Stack Overflow is a community of 4.7 million programmers, just like you, helping each other.

Join them; it only takes a minute:

Sign up
Join the Stack Overflow community to:
  1. Ask programming questions
  2. Answer and help your peers
  3. Get recognized for your expertise

e.g. dict a contains dict b1 because:

a = { 'name': 'mary', 'age': 56, 'gender': 'female' }
b1 = { 'name': 'mary', 'age': 56 }

But this is False because the value for the key name is different.

b2 = { 'name': 'elizabeth', 'age': 56 }
share|improve this question
up vote 7 down vote accepted

This "shortcircuits". When the first item of b2 is found that isn't in a, the all() terminates immediately. Also avoids the memory overhead of creating temporary sets

>>> a = { 'name': 'mary', 'age': 56, 'gender': 'female' }
>>> b1 = { 'name': 'mary', 'age': 56 }
>>> all(a[k]==v for k,v in b1.iteritems())
>>> b2 = { 'name': 'elizabeth', 'age': 56 }
>>> all(a[k]==v for k,v in b2.iteritems())

In the case that b contains keys that aren't in a, you can use this

>>> all(a.get(k, object())==v for k,v in b2.iteritems())
share|improve this answer
And it works on any dict, even if it contains something unhashable like a list. – Tim Pietzcker Mar 26 '12 at 10:17
+1, with the caveat that this raises an exception when a key k is not found in a. – Fred Foo Mar 26 '12 at 10:19
as a safeguard and optional performance optimization in case there are keys of b1 that are not in a, I'd do the check as all(a[k]==v for k,v in b1.iteritems() if k in a) – Not_a_Golfer Mar 26 '12 at 10:23
@larsmans is right, I would change a[k]==v to k in a and a[k]==v – digEmAll Mar 26 '12 at 10:23
@digEmAll has_key is deprecated. Use in. – agf Mar 26 '12 at 10:26
set(b1.iteritems()) <= set(a.iteritems())

<= implements the subset relation on set objects. This works when both the keys and the values in both dicts are hashable (strings, tuples and ints are, lists are not).

share|improve this answer
@TimPietzcker: good point, added that. – Fred Foo Mar 26 '12 at 10:18
set(b1.iteritems()).issubset(a.iteritems()) avoids converting a.iteritem() to a set – John La Rooy Mar 26 '12 at 10:22
@gnibbler, no, it doesn't:… – Fred Foo Mar 26 '12 at 10:25
If you want to avoid constructing both sets, you'd use a comprehension: bset = set(b1.iteritems()); print all(x in bset for x in a.iteritems()). But it's probably slower than going with the built-in set comparison... – alexis Mar 26 '12 at 16:00

I am going to answer if the dictionaries are compatible so I've changed the sample:

>>> test_compat = lambda d1, d2: all(d1[k]==d2[k] for k in set(d1) & set(d2))
>>> a = { 'name': 'mary', 'age': 56, 'gender': 'female' }
>>> b1 = { 'name': 'mary', 'age': 56, 'phone' : '555' }
>>> b2 = { 'name': 'elizabeth', 'age': 56 }
>>> test_compat(a, b1) 
>>> test_compat(a, b2)
>>> test_compat(b1, a)

The set(d1) & set(d2) is an intersection of all the keys between the two dictionaries. all will early out of any of the corresponding values mismatch.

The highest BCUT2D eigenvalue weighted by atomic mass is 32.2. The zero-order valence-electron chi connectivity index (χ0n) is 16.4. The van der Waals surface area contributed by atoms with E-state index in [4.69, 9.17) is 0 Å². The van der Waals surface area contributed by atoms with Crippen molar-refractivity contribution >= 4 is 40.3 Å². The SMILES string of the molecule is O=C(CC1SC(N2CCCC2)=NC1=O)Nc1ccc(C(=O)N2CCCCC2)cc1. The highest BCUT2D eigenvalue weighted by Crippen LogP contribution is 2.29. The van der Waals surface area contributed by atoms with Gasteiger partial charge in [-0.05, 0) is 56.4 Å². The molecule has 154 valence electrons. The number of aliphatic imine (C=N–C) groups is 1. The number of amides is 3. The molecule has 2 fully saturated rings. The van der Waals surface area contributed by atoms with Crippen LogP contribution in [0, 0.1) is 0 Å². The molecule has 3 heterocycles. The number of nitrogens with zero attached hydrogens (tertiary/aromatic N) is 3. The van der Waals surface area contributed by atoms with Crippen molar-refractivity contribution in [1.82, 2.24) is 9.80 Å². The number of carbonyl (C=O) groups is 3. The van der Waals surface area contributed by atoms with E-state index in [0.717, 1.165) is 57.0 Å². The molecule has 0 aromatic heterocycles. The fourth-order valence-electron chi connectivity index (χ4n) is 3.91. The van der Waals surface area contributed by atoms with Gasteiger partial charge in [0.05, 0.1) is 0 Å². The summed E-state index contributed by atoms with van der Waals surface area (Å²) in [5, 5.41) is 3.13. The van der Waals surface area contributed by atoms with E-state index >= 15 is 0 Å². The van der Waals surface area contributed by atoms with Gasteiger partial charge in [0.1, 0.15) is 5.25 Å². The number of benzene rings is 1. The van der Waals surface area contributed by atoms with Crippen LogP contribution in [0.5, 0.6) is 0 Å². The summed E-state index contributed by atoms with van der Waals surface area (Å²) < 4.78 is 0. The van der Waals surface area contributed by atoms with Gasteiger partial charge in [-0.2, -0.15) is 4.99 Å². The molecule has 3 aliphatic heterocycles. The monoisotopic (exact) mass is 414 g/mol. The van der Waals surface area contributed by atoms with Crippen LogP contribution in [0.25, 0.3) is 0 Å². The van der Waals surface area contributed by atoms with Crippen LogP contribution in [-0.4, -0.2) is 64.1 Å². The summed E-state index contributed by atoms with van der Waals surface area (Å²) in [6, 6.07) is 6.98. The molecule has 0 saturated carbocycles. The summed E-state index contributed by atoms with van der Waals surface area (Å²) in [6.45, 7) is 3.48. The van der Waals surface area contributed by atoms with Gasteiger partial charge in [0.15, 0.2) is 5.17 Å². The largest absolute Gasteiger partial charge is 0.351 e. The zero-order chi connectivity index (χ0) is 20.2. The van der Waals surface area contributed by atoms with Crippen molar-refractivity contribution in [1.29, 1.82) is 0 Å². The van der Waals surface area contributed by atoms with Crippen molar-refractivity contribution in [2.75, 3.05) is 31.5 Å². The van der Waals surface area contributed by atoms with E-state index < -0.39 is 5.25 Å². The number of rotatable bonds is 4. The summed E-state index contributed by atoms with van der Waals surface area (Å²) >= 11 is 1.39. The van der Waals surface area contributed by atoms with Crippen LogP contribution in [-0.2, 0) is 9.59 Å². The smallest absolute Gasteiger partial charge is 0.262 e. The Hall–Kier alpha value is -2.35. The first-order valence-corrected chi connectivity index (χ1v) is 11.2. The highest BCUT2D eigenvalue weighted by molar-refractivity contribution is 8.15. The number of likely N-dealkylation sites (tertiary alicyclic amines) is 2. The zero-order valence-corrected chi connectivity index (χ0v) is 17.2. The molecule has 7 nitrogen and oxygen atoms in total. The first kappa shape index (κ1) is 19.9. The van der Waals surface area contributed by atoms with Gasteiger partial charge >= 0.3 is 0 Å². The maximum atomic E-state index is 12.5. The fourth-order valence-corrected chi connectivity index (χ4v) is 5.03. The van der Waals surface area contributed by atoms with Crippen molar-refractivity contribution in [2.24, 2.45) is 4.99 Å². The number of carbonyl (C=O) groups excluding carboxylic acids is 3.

share|improve this answer

Yes there is a built-in function. dict.items() returns a view of the dictionary that behaves pretty much like a set:

In [1]: a = { 'name': 'mary', 'age': 56, 'gender': 'female' }
   ...: b1 = { 'name': 'mary', 'age': 56 }

In [2]: b1.items() <= a.items()
Out[2]: True

In [3]: b2 = { 'name': 'elizabeth', 'age': 56 }

In [4]: b2.items() <= a.items()
Out[4]: False

The operators <, <= >= and > have the same meaning as for sets.

In python2.7 you can access the views of the dicts using the viewitems() method.

This is much better than explicitly convert the items to a set (as in the other proposed answers) because:

  • It works with unhashable values:

    In [10]: a = {'a': [1]}
        ...: set(a.items()) <= set(a.items())
    TypeError                                 Traceback (most recent call last)
    <ipython-input-10-893acb4047c9> in <module>()
          1 a = {'a': [1]}
    ----> 2 set(a.items()) <= set(a.items())
    TypeError: unhashable type: 'list'


    In [11]: a.items() <= a.items()
    Out[11]: True
  • It is more memory efficient since it doesn't require any other allocation. Using a set might double the memory used.

  • It is faster (since it avoids the overhead of a new allocation).

Simple benchmark with the proposed solutions (in python2):

In [1]: a = {'a'+str(i): i for i in range(500000)}
   ...: b = a.copy()

In [2]: %timeit set(a.iteritems()) <= set(b.iteritems())
1 loops, best of 3: 810 ms per loop

In [3]: %timeit all(a[k]==v for k,v in b.iteritems())
10 loops, best of 3: 157 ms per loop

In [4]: %timeit all(a.get(k,object())==v for k,v in b.iteritems())
1 loops, best of 3: 237 ms per loop

In [5]: %timeit a.viewitems() <= b.viewitems()
10 loops, best of 3: 80.8 ms per loop

In [6]: def test_compat(d1, d2):
   ...:     return all(d1[k]==d2[k] for k in set(d1) & set(d2))
   ...: def test_compat2(d1, d2):
   ...:     return all(d1[k] == d2[k] for k in d1.viewkeys() & d2.viewkeys())

In [7]: %timeit test_compat(a, b)
1 loops, best of 3: 514 ms per loop

In [8]: %timeit test_compat2(a, b)
1 loops, best of 3: 500 ms per loop

viewitems() is about 2x faster than the second fastest solution.

share|improve this answer

Your Answer


By posting your answer, you agree to the privacy policy and terms of service.

Not the answer you're looking for? Browse other questions tagged or ask your own question.